Ann Coulter's Delta Twitter Rant Shows She Is a Hypocrite Who Wants Liberal Consumer Protections

Ann Coulter
Conservative political commentator and author Ann Coulter discusses her "Adios, America! The Left's Plan to Turn Our Country into a Third World Hellhole" on June 17, 2015, at the National Press Club in Washington, D.C. PAUL J. RICHARDS/AFP/Getty

Ann Coulter's tweetstorm about Delta Air Lines illustrates the conservative author's social media reach and power, her acid tongue and an element of hypocrisy—since she implicitly seems to believe that Delta should be forbidden from overbooking or being able to move passengers, even while often railing against the type of government regulation that would be necessary for such restrictions.

If you were actually enjoying your summer Sunday, you might have missed that Coulter, who is six feet tall, was livid when Delta bumped her out of one of those pay-extra-for-more-legroom seats, replacing her with what the bestselling author called a "dachsund-legged woman."

If you thought it was about $30, @Delta, why didn't you give this woman $30 and let me stay in my PRE-BOOKED, ASSIGNED seat?

— Ann Coulter (@AnnCoulter) July 17, 2017

She ripped into Delta Air Lines, which tweeted back that her comments were "unacceptable."

Okay, @Delta, just sweetness & light from me.

— Ann Coulter (@AnnCoulter) July 17, 2017

The irony here is that the arch-conservative Coulter finds herself on the same side as liberal consumer advocates, who have been arguing that passengers need more rights.

"An airline can give up your spot, no matter if you have a spot booked or not. They can remove you using an air marshal [for instance] if the plane is too heavy to fly due to atmospheric conditions—and really for any reason they come up with," George Hobica of Airline Watchdog told BravoTV this spring after a passenger was removed by air marshals for refusing to give up the seat he'd paid for. "'Transportation is not guaranteed' is a common proviso in the airlines' contracts of carriage," Hobica said.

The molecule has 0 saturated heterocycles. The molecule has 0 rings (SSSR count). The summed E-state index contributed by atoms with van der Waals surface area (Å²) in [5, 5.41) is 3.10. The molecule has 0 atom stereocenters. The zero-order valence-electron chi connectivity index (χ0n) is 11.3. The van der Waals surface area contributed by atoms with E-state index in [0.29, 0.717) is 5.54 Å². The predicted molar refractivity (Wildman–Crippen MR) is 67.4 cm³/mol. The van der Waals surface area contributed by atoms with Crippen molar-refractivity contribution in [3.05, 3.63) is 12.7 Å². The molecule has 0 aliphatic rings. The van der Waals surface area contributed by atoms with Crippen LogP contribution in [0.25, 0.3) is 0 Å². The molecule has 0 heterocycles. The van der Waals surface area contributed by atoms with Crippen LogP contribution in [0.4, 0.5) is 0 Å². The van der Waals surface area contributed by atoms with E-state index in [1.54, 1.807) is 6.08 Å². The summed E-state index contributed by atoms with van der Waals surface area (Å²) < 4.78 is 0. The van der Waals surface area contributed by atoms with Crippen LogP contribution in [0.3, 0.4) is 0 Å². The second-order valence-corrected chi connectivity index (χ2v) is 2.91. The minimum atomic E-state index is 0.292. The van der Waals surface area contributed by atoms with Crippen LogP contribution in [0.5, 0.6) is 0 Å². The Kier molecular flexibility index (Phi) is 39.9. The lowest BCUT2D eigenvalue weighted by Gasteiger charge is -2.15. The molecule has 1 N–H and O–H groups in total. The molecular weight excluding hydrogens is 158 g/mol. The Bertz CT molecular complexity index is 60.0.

If Coulter wants her seat guaranteed, she should take sides with liberals and argue for more regulation, not less; and for a stronger consumer-rights lobby, not rules that are written largely by the industry for the industry. Don't expect to see her making those arguments anytime soon.

There's an old adage that "a conservative is a liberal who's been mugged," and thus cares about crime, and a rejoinder that "a liberal is a conservative who's been arrested," and thus cares about civil liberties. If she were more intellectually honest, Ann Coulter might become a Ralph Naderite before this is over.